Plan in Advance. Understand that a government customer can differ from a commercial customer. A commercial customer is answerable to the company’s shareholders. This is the dynamic that ultimately drives all decisions. A government customer answered ultimately to the taxpayers. So, government customers generally choose the “lowest, best offer” Understanding the differences between the two customers will allow you to battle plan a successful proposal to a government agency. Whatever you do, don’t try to get by on the cheap by recycling an old prop to a commercial customer. We serve both commercial and government customers. We know the differences and why a commercial proposal won’t work with a government prospect.

Tailor your proposal to a government prospect. Your prop should always focus on why your offering is the “lowest, best” offer in the solicitation. Understanding the differences between the commercial and government customers, make the proposal more about the government prospect and less about your company. Avoid chest-thumping praise of your own offering. Be aware of what your prospect’s issues are and in your proposal very concisely focus on how your offering solves those issues. Make the case by citing other government customers that have benefitted by your offering, if you have any.  

Tuesday, May 8, 2018

The electronic message that drives EBT transactions is about to change

EBT electronic transaction messaging to get a rework

The Retail Payments Subcommittee of electronic financial message standards group X9 is soon to begin revising the financial transaction message for EBT.

Standardization of the electronic processing of SNAP (nee Food Stamps) purchase transactions “provides cost efficiency, ease on conversion, data and reporting consistency for the SNAP program.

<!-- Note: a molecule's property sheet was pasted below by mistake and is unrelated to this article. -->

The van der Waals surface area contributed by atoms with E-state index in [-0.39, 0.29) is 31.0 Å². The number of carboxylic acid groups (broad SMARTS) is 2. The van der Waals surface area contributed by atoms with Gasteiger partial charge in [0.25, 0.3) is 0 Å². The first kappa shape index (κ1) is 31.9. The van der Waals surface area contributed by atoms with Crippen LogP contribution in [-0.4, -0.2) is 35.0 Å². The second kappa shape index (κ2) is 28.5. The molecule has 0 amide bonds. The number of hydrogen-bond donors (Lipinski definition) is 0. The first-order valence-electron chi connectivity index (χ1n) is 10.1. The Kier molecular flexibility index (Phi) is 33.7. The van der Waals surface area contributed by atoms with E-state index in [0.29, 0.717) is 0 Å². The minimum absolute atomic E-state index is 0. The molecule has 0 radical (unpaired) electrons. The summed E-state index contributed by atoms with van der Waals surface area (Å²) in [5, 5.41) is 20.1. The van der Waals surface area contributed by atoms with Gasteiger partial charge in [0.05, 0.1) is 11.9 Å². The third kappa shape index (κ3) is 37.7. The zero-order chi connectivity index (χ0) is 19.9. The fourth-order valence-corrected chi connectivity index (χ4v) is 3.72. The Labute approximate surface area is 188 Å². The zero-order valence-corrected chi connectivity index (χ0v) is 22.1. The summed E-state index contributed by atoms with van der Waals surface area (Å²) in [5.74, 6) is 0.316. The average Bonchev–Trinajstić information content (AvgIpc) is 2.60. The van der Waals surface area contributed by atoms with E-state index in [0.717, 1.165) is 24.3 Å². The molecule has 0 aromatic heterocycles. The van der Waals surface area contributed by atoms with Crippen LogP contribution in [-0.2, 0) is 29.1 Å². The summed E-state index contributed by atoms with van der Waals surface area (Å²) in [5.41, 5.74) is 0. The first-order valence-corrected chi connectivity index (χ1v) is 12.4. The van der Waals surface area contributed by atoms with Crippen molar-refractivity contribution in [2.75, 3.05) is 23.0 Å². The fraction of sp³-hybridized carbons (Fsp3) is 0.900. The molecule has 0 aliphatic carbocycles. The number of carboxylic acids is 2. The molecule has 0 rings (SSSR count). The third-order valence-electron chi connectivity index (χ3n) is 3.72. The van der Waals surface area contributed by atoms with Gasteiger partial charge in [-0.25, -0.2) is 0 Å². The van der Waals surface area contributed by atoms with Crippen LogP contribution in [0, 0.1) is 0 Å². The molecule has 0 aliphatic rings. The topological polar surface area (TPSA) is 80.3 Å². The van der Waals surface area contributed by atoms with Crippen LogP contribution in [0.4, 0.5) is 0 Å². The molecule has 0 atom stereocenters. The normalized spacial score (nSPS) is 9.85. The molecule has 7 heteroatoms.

Parties affected by the change include The Department of Agriculture, which is responsible for managing the SNAP program, state and territorial agencies that manage SNAP on a local level, the handful of companies that process SNAP electronic transactions, third-party processors of SNAP transactions, software developers, point-of-sale terminal manufactures, authorized food retailers that vend the food which SNAP EBT cardholders purchase, as well as software developers who build the retail POS systems.

The subcommittee is seeking subject-matter experts among these stakeholder groups who would be interested in participating in the rewrite of the SNAP EBT message.

Thursday, May 3, 2018

Yet another state goes live with EBT payment technology


Yet another state goes live with EBT payment technology for the WIC program


In April of 2018 the State of Arkansas began converting its Woman, Infants and Children nutrition program away from paper benefits checks in favor of electronic benefits transfer, or EBT, technology. 

This is a project that Chaddsford Planning work on in the planning phase, assisting the EBT planning contractor, Burger Carroll and Associates. It is gratifying to see the State and its EBT processing contractor, Solutran, get the EBT system off the ground.

EBT is more efficient for the state, beneficiaries, and food retailers  who vend the food to the EBT cardholders. Shopping with a pile of WIC checks is inefficient and stigmatizing for program beneficiaries. Retailers incur the labor and banking costs to handle and account for thousands of WiIC checks each month. States also incur the costs of printing, issuing and accounting for the checks. Under EBT these check processing costs go away for taxpayers.

To support its WIC beneficiaries, Arkansas has chosen online “smart card” EBT technology. When states migrate their WIC benefit distribution from paper checks to EBT they can choose either of two technologies: online EBT (similar to a banking debit card) or offline EBT (the beneficiary cards carry a microcomputer chip which holds the large amount of data required for the WIC program) The microcomputer chip may also be more secure than the magnetic strip on an offline card.

There are advantages and drawbacks to each technology. However, experience has shown that both EBT technologies are far superior to the traditional benefit distribution method of printing, distributing, negotiating, and settling thousands of checks every month.

Congress has mandated that by 2020 all states must replace their WIC check operations with an EBT system. As of April 2018, about half of all states, territories, and tribal authorities, have, like Arkansas,  already complied with the Congressional mandate. Another handful are in the process of implementing EBT. Several others are in the process of rolling out or piloting a WIC EBT system. A few are still planning for EBT. 

Tuesday, April 17, 2018

The recently released Farm Bill mandates modernization of the Electronic Benefits Transfer system used to distributed SNAP (nee food stamps) benefits to eligible households